Columbia resident and cancer survivor Maureen Funk celebrated her birthday at the annual “Relay for Life of Mizzou” event on Saturday. Funk is now five years cancer-free, and she thanks the fundraising event for positively influencing her recovery.
“My message is of hope because of the work you have done,” Funk said in a speech in the opening ceremony. “It is everybody who comes together and says, 'We are going to beat this horrible disease.'”
Relay for Life, a 12-hour fundraiser for the American Cancer Society, celebrates cancer survivors, remembers those lost to cancer, honors those who are undergoing treatment and inspires participants to take actions to fight back cancer. The event also recognized caregivers who have fought alongside cancer patients to defeat the disease.
“Everybody here will pledge to fight cancer, whether it is through helping the American Cancer Society through donations or whether they are going to make a lifestyle change themselves that will help them reduce the risk of having cancer later,” ACS staff member Jessica Ellison said.
This year’s 789 fundraising participants, who included 63 student teams, raised more than $77,000 for the ACS. The funds are used for cancer research and to help alleviate the cost of hospital accommodations and transportation for cancer patients. ACS also hosts special self-esteem and support programs for women who are undergoing treatment for or recovering from breast cancer.
Participants walked around a track built specifically for the event at the Brewer Fieldhouse in the Student Recreation Complex. The laps participants ran symbolized cancer patients’ struggle to keep fighting and to not give up hope.
Relay for Life began when Gordy Klatt, a colorectal surgeon from Tacoma, Wa., decided he wanted to provide more funding to his local ACS office. In 1985, to fundraise for the organization, Klatt circled the track at Baker Stadium at the University of Puget Sound in Tacoma for 24 hours, and his friends paid $25 to run or walk with him for half an hour. Klatt raised $27,000 to fight cancer, according to the Relay for Life website.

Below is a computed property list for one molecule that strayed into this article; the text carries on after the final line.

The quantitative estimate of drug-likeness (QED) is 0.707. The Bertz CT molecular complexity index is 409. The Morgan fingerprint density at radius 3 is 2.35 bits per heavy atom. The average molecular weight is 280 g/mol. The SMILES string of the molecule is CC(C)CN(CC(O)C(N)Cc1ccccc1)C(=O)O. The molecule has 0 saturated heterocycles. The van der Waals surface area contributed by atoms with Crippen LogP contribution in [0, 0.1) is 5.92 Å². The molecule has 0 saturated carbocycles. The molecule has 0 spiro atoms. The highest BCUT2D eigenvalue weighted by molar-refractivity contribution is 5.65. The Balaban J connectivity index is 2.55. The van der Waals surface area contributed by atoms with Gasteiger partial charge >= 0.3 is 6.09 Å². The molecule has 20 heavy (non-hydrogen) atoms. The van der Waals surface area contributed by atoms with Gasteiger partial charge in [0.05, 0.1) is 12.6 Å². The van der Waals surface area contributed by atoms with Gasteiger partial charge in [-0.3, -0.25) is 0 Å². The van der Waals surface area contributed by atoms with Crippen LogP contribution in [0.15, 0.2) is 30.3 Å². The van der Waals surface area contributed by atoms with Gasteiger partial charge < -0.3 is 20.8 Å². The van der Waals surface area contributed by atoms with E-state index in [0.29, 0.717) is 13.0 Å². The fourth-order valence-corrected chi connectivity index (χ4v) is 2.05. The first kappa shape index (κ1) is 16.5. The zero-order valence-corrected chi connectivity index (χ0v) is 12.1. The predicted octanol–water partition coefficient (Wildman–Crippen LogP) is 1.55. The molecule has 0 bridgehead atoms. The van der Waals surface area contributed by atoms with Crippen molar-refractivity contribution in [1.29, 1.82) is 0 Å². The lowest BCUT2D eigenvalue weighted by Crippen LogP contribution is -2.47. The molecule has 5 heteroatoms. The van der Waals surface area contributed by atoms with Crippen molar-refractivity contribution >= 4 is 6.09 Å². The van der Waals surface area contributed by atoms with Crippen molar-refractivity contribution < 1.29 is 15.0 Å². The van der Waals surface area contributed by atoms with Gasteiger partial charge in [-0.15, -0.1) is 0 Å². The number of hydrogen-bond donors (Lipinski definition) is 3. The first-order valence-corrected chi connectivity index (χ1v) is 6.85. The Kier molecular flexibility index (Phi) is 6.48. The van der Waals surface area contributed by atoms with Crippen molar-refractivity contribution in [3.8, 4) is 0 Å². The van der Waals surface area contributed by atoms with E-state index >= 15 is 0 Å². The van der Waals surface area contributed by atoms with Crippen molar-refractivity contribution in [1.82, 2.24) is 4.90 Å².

The following year marked the first official Relay for Life event. Nineteen teams ran the track at the historic Tacoma Public Schools’ Stadium Bowl and raised $33,000. Since 1986, Relay for Life has raised more than $4.5 billion at more than 5,200 annual events across the U.S., according to the Relay for Life website.
Mizzou Relay for Life Event Chair Bret Dalgaard has worked for Relay for Life as a team captain and steering committee member for several years. At the event, his third as event chair, Delgaard shared his personal connection with the organization.
“I was touched by cancer as a child,” he said. “My grandpa passed away from pancreatic cancer when I was in second grade and then in fifth grade a good friend passed away from leukemia.”
Dalgaard first became involved with Camp Rainbow, a camp that provides a free camping experience to children undergoing treatment for, and survivors of, cancer and other blood-related diseases.
“We started going to Relays as a camp, and I got into Relay there,” he said. “This is actually my eighth year doing Relay.”
Mizzou recently became a Colleges Against Cancer chapter, a nationwide college students' network dedicated to eliminating cancer through advocacy, education, Relay for Life events and survivorship, Delgaard said. The university will have more advocacy events throughout the year.
Several student organizations, like the Muslim Student Organization, helped fundraise at the event by selling items or hosting games. MSO sold hummus for $2 and provided henna tattoos for $3 to raise a total of $473 for ACS.
“I know MSO was involved with it last year, and I thought it would be a good thing to do it again this year, just because everyone’s affected by cancer,” MSO President Farah El-Jayyousi said. “Actually, all of us in our organization have a relative or someone affected by cancer.”
El-Jayyousi, a cancer survivor, was diagnosed with thyroid cancer in May of 2012 during her freshman year of college and underwent treatment in summer of 2012. She is now cancer-free.
“I also want to help fundraise because I know that American Cancer Society does a lot of great work for people going through cancer and I know a lot of people don’t have it as easy as I did,” El-Jayyousi said. “I want them someday to find a cure for cancer, and if I can help out in a small way, then I’ll do it.”